Scams involving rental apartments are becoming more prevalent as the rental market in major German cities becomes more competitive. What can you do as an expat in Germany to avoid becoming a victim of these scams?
I was in search of a new apartment in Munich after the arrival of our baby last year. A fake advertiser recently contacted me offering a rather costly apartment for a lower price in a relatively expensive area. As I read the emails received from the advertiser, I understood the scam and played him a little bit. After a couple of emails with me, he should have realized that I found out about his foul play, so he stopped contacting me.
Beware of fake advertisers
A common scam involves advertising for apartments that don't exist. It has been found that these types of ads appear on all of the major rental portals, including Immowelt and immobilienscout24. In order to attract potential victims, fraudsters often advertise apartments for surprisingly low rents in relatively hot areas.
It might be a good idea to be skeptical if the rent offered is much lower than similar offerings in the same area. Additionally, read the description carefully and compare it with the images in the advertisement. There is a high chance that the advertisement is fake if the images and the description contradict each other.
Furthermore, do your research before contacting the advertiser for a viewing appointment.
A fraud involving an advance payment
The practice of requesting advance payments is particularly prevalent in Germany.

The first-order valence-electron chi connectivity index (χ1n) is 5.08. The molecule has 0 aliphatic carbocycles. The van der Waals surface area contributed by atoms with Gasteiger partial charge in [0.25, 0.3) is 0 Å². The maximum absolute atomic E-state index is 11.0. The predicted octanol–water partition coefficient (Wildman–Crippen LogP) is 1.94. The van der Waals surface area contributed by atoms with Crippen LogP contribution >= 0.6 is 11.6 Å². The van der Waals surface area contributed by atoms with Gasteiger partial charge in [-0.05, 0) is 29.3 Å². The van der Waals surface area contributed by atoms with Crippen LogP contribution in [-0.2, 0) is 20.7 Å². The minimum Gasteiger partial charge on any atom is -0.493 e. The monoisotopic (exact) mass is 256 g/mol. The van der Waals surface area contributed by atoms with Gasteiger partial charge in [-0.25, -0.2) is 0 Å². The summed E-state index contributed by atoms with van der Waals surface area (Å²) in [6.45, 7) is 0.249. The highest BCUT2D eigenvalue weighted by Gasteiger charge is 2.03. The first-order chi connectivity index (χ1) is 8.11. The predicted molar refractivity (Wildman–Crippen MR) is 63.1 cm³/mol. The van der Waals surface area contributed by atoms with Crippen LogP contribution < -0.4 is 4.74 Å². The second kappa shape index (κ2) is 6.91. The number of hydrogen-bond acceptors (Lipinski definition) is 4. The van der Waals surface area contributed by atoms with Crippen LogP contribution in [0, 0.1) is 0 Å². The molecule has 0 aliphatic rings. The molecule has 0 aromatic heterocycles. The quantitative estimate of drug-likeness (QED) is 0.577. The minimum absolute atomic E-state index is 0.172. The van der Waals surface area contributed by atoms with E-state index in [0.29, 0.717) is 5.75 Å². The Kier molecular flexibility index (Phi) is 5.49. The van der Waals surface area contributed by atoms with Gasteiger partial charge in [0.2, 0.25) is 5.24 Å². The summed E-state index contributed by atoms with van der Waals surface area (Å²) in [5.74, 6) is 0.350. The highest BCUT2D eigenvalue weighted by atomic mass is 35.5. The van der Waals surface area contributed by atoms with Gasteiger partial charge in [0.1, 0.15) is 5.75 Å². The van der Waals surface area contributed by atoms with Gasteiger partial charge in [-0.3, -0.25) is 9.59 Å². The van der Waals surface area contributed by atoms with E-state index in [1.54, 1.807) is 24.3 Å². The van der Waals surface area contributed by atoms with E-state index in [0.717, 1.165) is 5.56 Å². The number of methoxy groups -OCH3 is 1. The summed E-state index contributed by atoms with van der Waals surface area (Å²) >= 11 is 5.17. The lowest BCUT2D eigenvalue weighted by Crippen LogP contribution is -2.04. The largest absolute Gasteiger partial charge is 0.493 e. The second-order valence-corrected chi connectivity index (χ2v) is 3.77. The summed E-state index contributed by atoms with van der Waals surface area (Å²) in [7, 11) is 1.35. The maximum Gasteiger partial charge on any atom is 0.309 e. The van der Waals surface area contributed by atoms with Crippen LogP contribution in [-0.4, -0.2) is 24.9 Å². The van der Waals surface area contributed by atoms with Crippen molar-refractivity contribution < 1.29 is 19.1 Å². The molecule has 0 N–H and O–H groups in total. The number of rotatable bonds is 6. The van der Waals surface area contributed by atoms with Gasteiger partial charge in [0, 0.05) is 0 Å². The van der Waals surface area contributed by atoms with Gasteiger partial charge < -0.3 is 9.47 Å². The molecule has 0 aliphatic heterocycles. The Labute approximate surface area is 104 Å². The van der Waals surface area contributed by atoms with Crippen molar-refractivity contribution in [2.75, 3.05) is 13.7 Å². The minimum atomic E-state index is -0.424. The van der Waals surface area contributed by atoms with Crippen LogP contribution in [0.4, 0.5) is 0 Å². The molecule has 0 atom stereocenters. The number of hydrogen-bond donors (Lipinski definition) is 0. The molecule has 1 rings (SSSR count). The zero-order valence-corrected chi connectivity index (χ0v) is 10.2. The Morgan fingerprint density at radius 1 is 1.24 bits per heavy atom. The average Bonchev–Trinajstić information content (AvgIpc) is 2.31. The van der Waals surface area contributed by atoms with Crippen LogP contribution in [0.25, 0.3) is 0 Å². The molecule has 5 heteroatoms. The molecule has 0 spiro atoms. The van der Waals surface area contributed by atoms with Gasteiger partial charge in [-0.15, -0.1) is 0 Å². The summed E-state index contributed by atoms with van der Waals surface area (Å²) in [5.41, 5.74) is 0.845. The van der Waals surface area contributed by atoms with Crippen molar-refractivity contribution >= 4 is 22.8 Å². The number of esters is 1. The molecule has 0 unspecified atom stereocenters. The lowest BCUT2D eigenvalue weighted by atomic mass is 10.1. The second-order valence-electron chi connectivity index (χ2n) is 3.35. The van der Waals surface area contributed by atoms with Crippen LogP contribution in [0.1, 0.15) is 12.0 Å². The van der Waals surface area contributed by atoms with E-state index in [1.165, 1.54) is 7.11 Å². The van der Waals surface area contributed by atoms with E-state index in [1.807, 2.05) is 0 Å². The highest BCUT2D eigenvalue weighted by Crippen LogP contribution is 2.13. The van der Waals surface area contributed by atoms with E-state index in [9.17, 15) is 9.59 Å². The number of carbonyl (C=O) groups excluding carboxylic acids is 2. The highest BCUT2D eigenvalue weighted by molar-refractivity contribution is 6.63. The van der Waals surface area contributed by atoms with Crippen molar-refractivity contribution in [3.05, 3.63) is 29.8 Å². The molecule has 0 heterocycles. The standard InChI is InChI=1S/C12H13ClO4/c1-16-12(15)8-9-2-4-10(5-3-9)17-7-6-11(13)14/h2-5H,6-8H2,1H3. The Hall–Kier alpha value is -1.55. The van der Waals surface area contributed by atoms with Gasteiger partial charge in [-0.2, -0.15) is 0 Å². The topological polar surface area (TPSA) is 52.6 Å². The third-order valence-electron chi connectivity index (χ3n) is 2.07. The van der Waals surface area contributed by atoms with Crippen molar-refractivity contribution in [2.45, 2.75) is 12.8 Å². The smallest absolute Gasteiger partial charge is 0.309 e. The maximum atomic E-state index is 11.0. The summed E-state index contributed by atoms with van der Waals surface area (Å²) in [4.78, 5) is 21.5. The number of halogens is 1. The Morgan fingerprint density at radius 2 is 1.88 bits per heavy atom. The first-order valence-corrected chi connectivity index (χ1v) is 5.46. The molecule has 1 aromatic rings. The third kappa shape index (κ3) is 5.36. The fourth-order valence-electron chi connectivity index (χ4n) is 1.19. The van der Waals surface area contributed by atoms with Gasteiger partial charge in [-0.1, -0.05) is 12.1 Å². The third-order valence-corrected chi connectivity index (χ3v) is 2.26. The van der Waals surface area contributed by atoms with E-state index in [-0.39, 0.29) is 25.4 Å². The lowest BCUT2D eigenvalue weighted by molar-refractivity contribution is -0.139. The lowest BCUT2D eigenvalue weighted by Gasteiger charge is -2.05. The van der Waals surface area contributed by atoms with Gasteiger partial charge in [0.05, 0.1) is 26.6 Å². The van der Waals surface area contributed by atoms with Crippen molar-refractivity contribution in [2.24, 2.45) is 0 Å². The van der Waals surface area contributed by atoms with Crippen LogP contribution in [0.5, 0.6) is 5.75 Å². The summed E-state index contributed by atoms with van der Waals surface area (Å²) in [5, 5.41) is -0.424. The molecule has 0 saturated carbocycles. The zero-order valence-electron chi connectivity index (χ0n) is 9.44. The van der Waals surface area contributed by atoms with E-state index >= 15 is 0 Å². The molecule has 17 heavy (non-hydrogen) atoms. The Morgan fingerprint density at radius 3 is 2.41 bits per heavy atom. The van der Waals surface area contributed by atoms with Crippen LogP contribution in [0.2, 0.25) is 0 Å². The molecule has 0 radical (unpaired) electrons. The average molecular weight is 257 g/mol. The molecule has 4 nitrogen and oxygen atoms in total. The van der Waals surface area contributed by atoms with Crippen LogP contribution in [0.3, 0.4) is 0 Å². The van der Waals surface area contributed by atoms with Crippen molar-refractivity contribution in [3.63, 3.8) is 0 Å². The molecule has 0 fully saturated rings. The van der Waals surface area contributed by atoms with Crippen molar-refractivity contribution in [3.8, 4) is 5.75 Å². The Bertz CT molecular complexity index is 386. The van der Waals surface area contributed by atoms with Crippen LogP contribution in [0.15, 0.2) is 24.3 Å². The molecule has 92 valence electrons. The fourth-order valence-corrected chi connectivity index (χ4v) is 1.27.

Often fraudsters request the victims to transfer a portion of the deposit to their bank account or paypal in order to offer a viewing. They convince you by telling you that the deposit is to filter and reduce the number of people coming for the viewing. In addition, you will be told that if the apartment isn't offered to you, the money will be refunded.
You should never pay anything before the contract is signed. No legit owners ask you to pay in advance before signing the contract.
Unless you are absolutely sure that the owner is legit, do not pay by cash. Instead, use bank transfers. It is very unlikely that you will get your money back if you pay in cash or use another form of money transfer.
Taking advantage of your identity
This is what I was asked to do by the fake advertiser. They do not ask you to transfer money to a bank account abroad. You are instead asked to provide copies of your passport, visa, pay stubs, and bank statements.
Additionally, you will be asked to send a picture of yourself holding your passport or national ID and claim that this is for verification.
This personal information can then be used by fraudsters to open bank accounts, obtain loans, apply for credit cards and leave you high and dry.
These kinds of scams are very difficult to identify at an early stage as these documents are often asked by landlords and other real estate agencies before preparing the contract.
Therefore, it is recommended that personal documents are not shared unless the landlord specifically requests them. Make sure that the person asking for your passport and visa is trustworthy before sharing them.
What should I do if I believe I have been scammed?
If you are contacted by a scammer, or if you’ve come across a potential fake advertisement on an online portal, make sure to report it at the earliest. Thus, you are probably taking precautions to ensure your safety and that of others using the platform as well
In the event that you have been the victim of a scam, you should contact the police immediately. You can either walk into a nearest police station or file a complaint online.